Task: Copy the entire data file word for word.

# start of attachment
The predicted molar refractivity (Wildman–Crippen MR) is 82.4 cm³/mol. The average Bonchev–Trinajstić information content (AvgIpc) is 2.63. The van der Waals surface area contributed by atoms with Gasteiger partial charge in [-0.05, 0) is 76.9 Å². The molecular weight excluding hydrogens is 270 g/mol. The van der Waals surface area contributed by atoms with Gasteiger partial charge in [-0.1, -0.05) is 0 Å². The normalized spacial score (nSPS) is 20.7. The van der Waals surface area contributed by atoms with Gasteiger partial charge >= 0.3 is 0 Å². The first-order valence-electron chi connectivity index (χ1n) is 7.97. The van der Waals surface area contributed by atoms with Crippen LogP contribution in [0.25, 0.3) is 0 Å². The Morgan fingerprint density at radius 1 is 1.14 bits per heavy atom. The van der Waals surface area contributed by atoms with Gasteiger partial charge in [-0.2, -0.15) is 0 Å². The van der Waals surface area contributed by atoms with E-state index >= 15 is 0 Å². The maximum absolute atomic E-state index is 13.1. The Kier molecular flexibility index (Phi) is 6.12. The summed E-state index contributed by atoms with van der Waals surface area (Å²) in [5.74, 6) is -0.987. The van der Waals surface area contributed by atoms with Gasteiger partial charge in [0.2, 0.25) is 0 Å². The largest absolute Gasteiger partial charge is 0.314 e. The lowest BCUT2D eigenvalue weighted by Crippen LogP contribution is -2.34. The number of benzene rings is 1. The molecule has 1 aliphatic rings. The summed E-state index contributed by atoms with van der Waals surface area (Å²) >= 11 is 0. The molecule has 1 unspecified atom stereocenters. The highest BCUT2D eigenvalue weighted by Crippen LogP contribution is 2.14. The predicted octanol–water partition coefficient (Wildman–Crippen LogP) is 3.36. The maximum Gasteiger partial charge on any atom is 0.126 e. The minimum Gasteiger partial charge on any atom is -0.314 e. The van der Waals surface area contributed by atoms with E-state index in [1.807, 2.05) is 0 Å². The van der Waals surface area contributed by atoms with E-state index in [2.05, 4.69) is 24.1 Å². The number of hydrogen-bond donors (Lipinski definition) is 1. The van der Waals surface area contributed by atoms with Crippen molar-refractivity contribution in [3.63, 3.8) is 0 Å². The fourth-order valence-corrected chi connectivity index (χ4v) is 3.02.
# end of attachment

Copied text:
The predicted molar refractivity (Wildman–Crippen MR) is 82.4 cm³/mol. The average Bonchev–Trinajstić information content (AvgIpc) is 2.63. The van der Waals surface area contributed by atoms with Gasteiger partial charge in [-0.05, 0) is 76.9 Å². The molecular weight excluding hydrogens is 270 g/mol. The van der Waals surface area contributed by atoms with Gasteiger partial charge in [-0.1, -0.05) is 0 Å². The normalized spacial score (nSPS) is 20.7. The van der Waals surface area contributed by atoms with Gasteiger partial charge >= 0.3 is 0 Å². The first-order valence-electron chi connectivity index (χ1n) is 7.97. The van der Waals surface area contributed by atoms with Crippen LogP contribution in [0.25, 0.3) is 0 Å². The Morgan fingerprint density at radius 1 is 1.14 bits per heavy atom. The van der Waals surface area contributed by atoms with Gasteiger partial charge in [-0.2, -0.15) is 0 Å². The van der Waals surface area contributed by atoms with E-state index >= 15 is 0 Å². The maximum absolute atomic E-state index is 13.1. The Kier molecular flexibility index (Phi) is 6.12. The summed E-state index contributed by atoms with van der Waals surface area (Å²) in [5.74, 6) is -0.987. The van der Waals surface area contributed by atoms with Gasteiger partial charge in [0.2, 0.25) is 0 Å². The largest absolute Gasteiger partial charge is 0.314 e. The lowest BCUT2D eigenvalue weighted by Crippen LogP contribution is -2.34. The number of benzene rings is 1. The molecule has 1 aliphatic rings. The summed E-state index contributed by atoms with van der Waals surface area (Å²) >= 11 is 0. The molecule has 1 unspecified atom stereocenters. The highest BCUT2D eigenvalue weighted by Crippen LogP contribution is 2.14. The predicted octanol–water partition coefficient (Wildman–Crippen LogP) is 3.36. The maximum Gasteiger partial charge on any atom is 0.126 e. The minimum Gasteiger partial charge on any atom is -0.314 e. The van der Waals surface area contributed by atoms with E-state index in [1.807, 2.05) is 0 Å². The van der Waals surface area contributed by atoms with E-state index in [2.05, 4.69) is 24.1 Å². The number of hydrogen-bond donors (Lipinski definition) is 1. The van der Waals surface area contributed by atoms with Crippen molar-refractivity contribution in [3.63, 3.8) is 0 Å². The fourth-order valence-corrected chi connectivity index (χ4v) is 3.02.